An Account of the English Colony in New South Wales, Volume 1 eBook

This eBook from the Gutenberg Project consists of approximately 866 pages of information about An Account of the English Colony in New South Wales, Volume 1.

The men too were not without their mutilation.  Most of those who lived on the sea-coast we found to want the right front tooth; some, whom we met in the interior part of the country, had not been subjected to the authority of the tribe of Cam-mer-ray-gal; but a particular account of the ceremonies used on this occasion will be given under the article Customs and Manners.

I noticed but few deformities of person among them; once or twice I have seen on the sand the print of inverted feet.  Round shoulders or humpbacked people I never saw.  Some who were lame, and assisted themselves with sticks, have been met with; but their lameness might proceed from spear wounds, or by accident from fire; for never were women so inattentive to their young as these.  We often heard of children being injured by fire, while the mother lay fast asleep beside them, these people being extremely difficult to awaken when once asleep.  A very fine little girl, belonging to a man well known and much beloved among us, of the name of Cole-be, had two of its toes burnt Off, and the sinews of the leg contracted in one night, by rolling into a fire out of its mother’s arms, while they both lay asleep.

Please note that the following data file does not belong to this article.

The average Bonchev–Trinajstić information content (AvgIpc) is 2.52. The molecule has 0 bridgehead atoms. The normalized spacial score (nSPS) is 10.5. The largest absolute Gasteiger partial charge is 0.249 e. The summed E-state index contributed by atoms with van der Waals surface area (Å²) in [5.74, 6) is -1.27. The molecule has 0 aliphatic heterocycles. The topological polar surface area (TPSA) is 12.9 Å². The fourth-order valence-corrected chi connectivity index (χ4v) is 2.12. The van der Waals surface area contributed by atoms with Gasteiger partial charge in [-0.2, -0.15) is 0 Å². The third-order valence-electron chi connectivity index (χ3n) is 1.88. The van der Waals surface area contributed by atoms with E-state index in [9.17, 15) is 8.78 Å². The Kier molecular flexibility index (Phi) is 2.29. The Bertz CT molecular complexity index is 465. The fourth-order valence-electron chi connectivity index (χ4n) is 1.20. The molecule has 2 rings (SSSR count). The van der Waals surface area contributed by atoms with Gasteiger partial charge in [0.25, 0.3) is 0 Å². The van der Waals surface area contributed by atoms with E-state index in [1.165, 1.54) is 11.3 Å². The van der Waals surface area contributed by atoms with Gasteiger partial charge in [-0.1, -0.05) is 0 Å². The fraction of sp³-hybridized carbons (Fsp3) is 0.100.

Their sight is peculiarly fine, indeed their existence very often depends upon the accuracy of it; for a short-sighted man (a misfortune unknown to them, and not yet introduced by fashion, nor relieved by the use of a glass) would never be able to defend himself from their spears, which are thrown with amazing force and velocity.  I have noticed two or three men with specks on one eye, and once at Broken Bay saw in a canoe an old man who was perfectly blind.  He was accompanied by a youth who paddled his canoe, and who, to my great surprise, sat behind him in it.  This may, however, be in conformity to the idea of respect which is always paid to old age.

The colour of these people is not uniform.  We have seen some who, even when cleansed from the smoke and filth which were always to be found on their persons, were nearly as black as the African negro; while others have exhibited only a copper or Malay colour.  The natural covering of their heads is not wool as in most other black people, but hair; this particular may be remembered in the two natives who were in this country, Bennillong and Yem-mer-ra-wan-nie.  The former, on his return, by having some attention paid to his dress while in London, was found to have very long black hair.  Black indeed was the general colour of the hair, though I have seen some of a reddish cast; but being unaccompanied by any perceptible difference of complexion, it was perhaps more the effect of some outward cause than its natural appearance.

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